Brief Note on the Turkish Ministry’s Assessments Regarding Certain Arguments in Some of Its Trade Remedies Investigations Completed in 2022
| International Trade
Brief Note on the Turkish Ministry’s Assessments Regarding Certain Arguments in Some of Its Trade Remedies Investigations Completed in 2022
Article by Ertuğrul Can Canbolat and Su Başak Satır
In 2022, the Turkish Ministry of Trade (“Ministry”) continued its intensive work in trade remedies and made certain striking assessments which may shed light on the potential approaches that might be adopted by the Ministry in the future cases and which matter to exporters in their international trade compliance policies. The scrutiny in the current global economic conjuncture with respect to the foreign trade-related issues and the increasing trend in the use of trade remedy tools require the exporting companies to closely monitor investigating authorities’ response to complicated technical issues. Otherwise, the export expectations as well as competitiveness may be interrupted for many years. Accordingly, this brief note aims to provide comprehensive information about the Ministry’s assessments regarding certain arguments in its trade remedies investigations.
Dental Fittings Originating in Republic of Korea
On 14 April 2022, through Communiqué No. 2022/12 on the Prevention of Unfair Competition in Imports, the Ministry completed its dumping investigation on the imports of “dental fittings” originating in Republic of Korea (“Korea”). The concerned dumping investigation was initiated on 12 May 2021 upon a complaint lodged by domestic dental fittings producers and many exporting/importing companies cooperated with the Ministry. Due to the large number of cooperating producers/exporters, the Ministry employed the sampling methodology and the top three companies that export to Turkey the most were taken into the sampling.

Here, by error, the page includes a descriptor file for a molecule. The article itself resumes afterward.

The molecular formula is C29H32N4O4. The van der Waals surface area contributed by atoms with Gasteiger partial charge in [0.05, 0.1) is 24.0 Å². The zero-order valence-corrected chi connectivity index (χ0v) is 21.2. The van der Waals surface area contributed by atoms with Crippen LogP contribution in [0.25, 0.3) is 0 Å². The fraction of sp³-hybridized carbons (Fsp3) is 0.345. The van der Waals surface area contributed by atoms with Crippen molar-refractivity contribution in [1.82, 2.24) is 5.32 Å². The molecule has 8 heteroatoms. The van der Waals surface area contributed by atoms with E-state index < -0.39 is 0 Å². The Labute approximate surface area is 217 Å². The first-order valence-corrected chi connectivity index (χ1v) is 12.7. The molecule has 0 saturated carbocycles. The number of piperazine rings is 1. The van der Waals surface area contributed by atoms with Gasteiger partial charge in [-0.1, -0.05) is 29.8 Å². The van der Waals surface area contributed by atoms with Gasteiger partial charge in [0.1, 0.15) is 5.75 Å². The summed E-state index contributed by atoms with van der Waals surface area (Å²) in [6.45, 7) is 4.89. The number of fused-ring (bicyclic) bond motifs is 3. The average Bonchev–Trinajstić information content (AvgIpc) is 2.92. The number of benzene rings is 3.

Specific to the investigation, the 5% test (by which the Ministry assesses whether the quantity of the exporter’s domestic sales of the concerned product is representative for the purpose of normal value calculation, i.e., whether the sales of like products in the Korean market constitute 5% or more of their sales to Turkey on the basis of quantity) was found to be too high for each sub-product type. The rate in this test was applied as 1%, since the product type has too many sub-types and similar sub-types have close costs and sales prices.
Additionally, a Korean company requested the Ministry to use the constructed values calculated from the sale prices of the importing company in Turkey, not its own sale prices to Turkey when determining the export price. The Ministry rejected this request on the grounds that the construction of export price was an exceptional method and that the investigating authorities could apply it only under certain conditions, pursuant to the Anti-Dumping Agreement and domestic legislation. In this regard, the Ministry examined the provisions in the partnership agreement of the relevant importing company. It was observed that the majority of the company’s shares were owned by real persons residing in Turkey, not the exporting company located in Korea and that the chairman of the board of directors of the company could only be one of those real persons. It was further surmised that those persons constituted the majority of the members of the board of directors and the decisions of the board of directors could be taken with the initiative of the majority. Therefore, the Ministry determined that the company could make its own decisions and is managed independently from the exporting company.
Accordingly, the Ministry calculated dumping margins varying between 10.8% to 34.4% of the CIF value. For non-sampled cooperating exporters/producers, the dumping margin of 28% of the CIF value was calculated by taking the weighted average of the dumping margins of the sampled companies. On the other hand, the dumping margin calculated for non-cooperating companies was 66.7% of the CIF value.